If you thought Blake Lively and Ryan Reynolds were ‘couple goals’ well think again.
Living with your partner can sometimes be a struggle as you bicker over who does the chores or makes dinner.
However, rather than fight, this couple thought of a fun way to settle who is making the next round of brews before an argument even begins. They use the popular and trusted racing game Mario Kart 64.
Three days ago (January 3) Redditor ‘bork1138’ shared a picture of his parents playing the hit game together in their living room, opting for the Balloon Battle rather than a race.
And according to bork, the couple do this every single day and have done since 2001 to decide who will make a cup of tea.
To be honest, that is the best way I have heard of settling ‘who is brewing up’ or any squabble really.
Their son captioned the post, which at time of writing (January 6) has received a whopping 124,000 upvotes, with the following:
Every day my parents play Mario Kart 64 to see who will make a cuppa tea. They’ve done this religiously since 2001.
I really hope me and my partner are like this couple in the future, but unfortunately I have been banned from playing Mario Kart thanks to my competitiveness.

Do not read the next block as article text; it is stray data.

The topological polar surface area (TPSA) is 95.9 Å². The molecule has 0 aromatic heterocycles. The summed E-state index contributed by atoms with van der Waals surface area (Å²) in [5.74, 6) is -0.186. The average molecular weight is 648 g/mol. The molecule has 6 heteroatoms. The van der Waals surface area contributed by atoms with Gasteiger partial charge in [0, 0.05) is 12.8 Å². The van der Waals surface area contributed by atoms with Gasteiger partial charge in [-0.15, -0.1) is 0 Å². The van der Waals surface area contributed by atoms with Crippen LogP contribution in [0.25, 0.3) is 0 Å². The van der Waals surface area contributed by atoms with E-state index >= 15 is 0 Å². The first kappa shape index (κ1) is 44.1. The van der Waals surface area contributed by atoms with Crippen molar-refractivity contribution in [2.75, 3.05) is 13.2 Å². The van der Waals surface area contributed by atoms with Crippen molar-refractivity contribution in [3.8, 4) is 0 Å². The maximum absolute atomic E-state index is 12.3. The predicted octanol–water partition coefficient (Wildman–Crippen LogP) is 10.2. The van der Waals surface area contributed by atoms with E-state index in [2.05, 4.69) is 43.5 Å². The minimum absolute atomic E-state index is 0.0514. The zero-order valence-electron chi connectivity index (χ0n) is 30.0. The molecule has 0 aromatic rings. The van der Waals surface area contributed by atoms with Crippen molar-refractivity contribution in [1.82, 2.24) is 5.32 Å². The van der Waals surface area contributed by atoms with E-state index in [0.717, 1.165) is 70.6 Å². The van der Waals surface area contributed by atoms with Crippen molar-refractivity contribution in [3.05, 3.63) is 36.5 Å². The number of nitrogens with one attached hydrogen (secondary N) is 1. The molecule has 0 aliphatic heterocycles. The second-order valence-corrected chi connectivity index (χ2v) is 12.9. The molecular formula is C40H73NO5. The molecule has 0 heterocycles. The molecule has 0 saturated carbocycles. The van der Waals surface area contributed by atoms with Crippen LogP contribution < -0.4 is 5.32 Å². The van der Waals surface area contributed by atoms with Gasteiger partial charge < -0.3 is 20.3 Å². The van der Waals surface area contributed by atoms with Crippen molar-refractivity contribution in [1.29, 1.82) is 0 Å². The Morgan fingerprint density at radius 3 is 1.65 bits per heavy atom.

But hey, it isn’t my fault. The game messes me about, meaning the controller often ends up on the floor out of anger!
Although many people in the comments on Reddit questioned the legitimacy of the post, photo evidence from Instagram was shared to back his claims.
Instagram user Louis Hvejsel Bork shared a very similar photo over four years ago on December 31, 2014, writing:
The rents play Mario Kart 64 everyday to see who makes the tea, and I’m the kid?
So the foundation to a healthy marriage that can stand the test of time? Competitive video gaming.
Now I just have to get my Mario Kart ban lifted so me and my partner can use this method to decide who makes dinner.
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Emily Murray is a journalist at UNILAD. She graduated from the University of Leeds with a BA in English Literature and History before studying for a Masters in Journalism at the University of Salford. Emily has previously worked for the BBC, ITV and Trinity Mirror. When Emily isn’t writing about topics including mental health and entertainment, you can find her at the cinema which is her second home.